Sunday, March 02, 2008

2008 NFL Draft: Sleeper Picks

Following up Thursday’s Positional Rankings and Saturday’s Impact Underclassmen, now we take a look at the Sleepers of the 2008 NFL Draft.

We see them every year: Players that get drafted out of nowhere, causing the average NFL fan to say “Who?” However, within a couple of years (even as soon as their rookie years) the player is having a great impact on his team. Vincent Jackson, Nick Collins, Jahri Evans and Greg Jennings come to mind from recent drafts. Whether it is great scouting by a front office, or just dumb luck, these kind of picks can be what makes or breaks a good team. I have identified 10 players as Sleepers. While some are better known than others, it’s safe to say that many football fans did not know who they were while these players were in college. In some cases, many football fans have never heard of the college where the sleeper played.

Dominique Rodgers-Cromartie, CB – Tennessee State
No longer a true sleeper, Rodgers-Cromartie will most likely be drafted in the 1st round. A track star in the 60 yard dash, high jump and long jump, he put his name on the map at the Senior Bowl. He solidified his position near the top of the CB rankings with a great combine performance, running a 4.33 forty and putting up an NBA-like 38” vertical. He is prototypical in his height and athletic ability at the CB position. He can also play safety. Look for the Packers to possibly nab him with their 1st round pick.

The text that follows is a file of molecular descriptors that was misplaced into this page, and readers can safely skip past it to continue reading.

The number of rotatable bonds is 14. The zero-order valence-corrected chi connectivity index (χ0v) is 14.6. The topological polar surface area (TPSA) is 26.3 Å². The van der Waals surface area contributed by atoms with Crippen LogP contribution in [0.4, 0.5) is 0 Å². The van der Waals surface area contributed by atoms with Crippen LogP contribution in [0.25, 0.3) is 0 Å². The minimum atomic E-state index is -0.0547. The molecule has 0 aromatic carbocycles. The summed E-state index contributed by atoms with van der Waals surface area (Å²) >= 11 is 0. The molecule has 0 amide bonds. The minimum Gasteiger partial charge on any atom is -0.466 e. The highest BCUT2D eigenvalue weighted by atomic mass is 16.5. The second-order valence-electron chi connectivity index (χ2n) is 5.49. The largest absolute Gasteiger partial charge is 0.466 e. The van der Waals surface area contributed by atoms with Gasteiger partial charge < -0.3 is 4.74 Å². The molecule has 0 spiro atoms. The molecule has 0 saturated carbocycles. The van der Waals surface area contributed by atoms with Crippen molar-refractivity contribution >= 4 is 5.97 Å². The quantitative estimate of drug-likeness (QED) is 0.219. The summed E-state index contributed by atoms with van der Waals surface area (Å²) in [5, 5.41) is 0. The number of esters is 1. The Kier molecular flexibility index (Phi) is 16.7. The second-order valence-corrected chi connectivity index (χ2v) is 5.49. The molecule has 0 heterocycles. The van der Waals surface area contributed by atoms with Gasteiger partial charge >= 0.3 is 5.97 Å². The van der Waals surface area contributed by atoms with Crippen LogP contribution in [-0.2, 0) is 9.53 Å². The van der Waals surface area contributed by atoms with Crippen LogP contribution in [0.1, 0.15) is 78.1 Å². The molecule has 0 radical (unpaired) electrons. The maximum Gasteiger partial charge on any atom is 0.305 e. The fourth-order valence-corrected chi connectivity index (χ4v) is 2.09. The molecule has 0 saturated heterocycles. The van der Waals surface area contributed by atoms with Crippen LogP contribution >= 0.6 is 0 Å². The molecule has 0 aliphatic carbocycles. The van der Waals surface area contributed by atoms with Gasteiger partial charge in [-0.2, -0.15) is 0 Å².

Joe Flacco
Credit: University of Delaware

Joe Flacco, QB – Delaware
A big QB with one of the strongest arms in the draft, Flacco enjoyed an exceptional senior campaign where he threw 23 TDs and 5 INTs. He’s not quite a finished product, as he needs work with his mechanics and his feet, but he’s the type of player that teams will have a hard time passing on as it gets close to the mid-2nd round. However, he seems to be on the rise on many draft charts, and on some, has even passed Andre Woodson.

Heath Benedict, OT – Newberry
The true sleeper of the draft. Has anyone ever heard of Newberry? The last two players picked out of Newberry were in 1939 and 1946 (17th and 29th rounds respectively). One would not be going far out on the limb to say that Benedict will be the highest drafted player ever to come out of Newberry. Benedict is arguably the best athlete among the offensive tackles available in this draft and also boasts decent strength. He’s a little on the raw side, obviously due to the level of competition, however he’s also not a project. He can play relatively soon. He has great size and a long frame. He should not drop out of the first day (which is only rounds 1 & 2 now), but some team could reach due to his vast potential.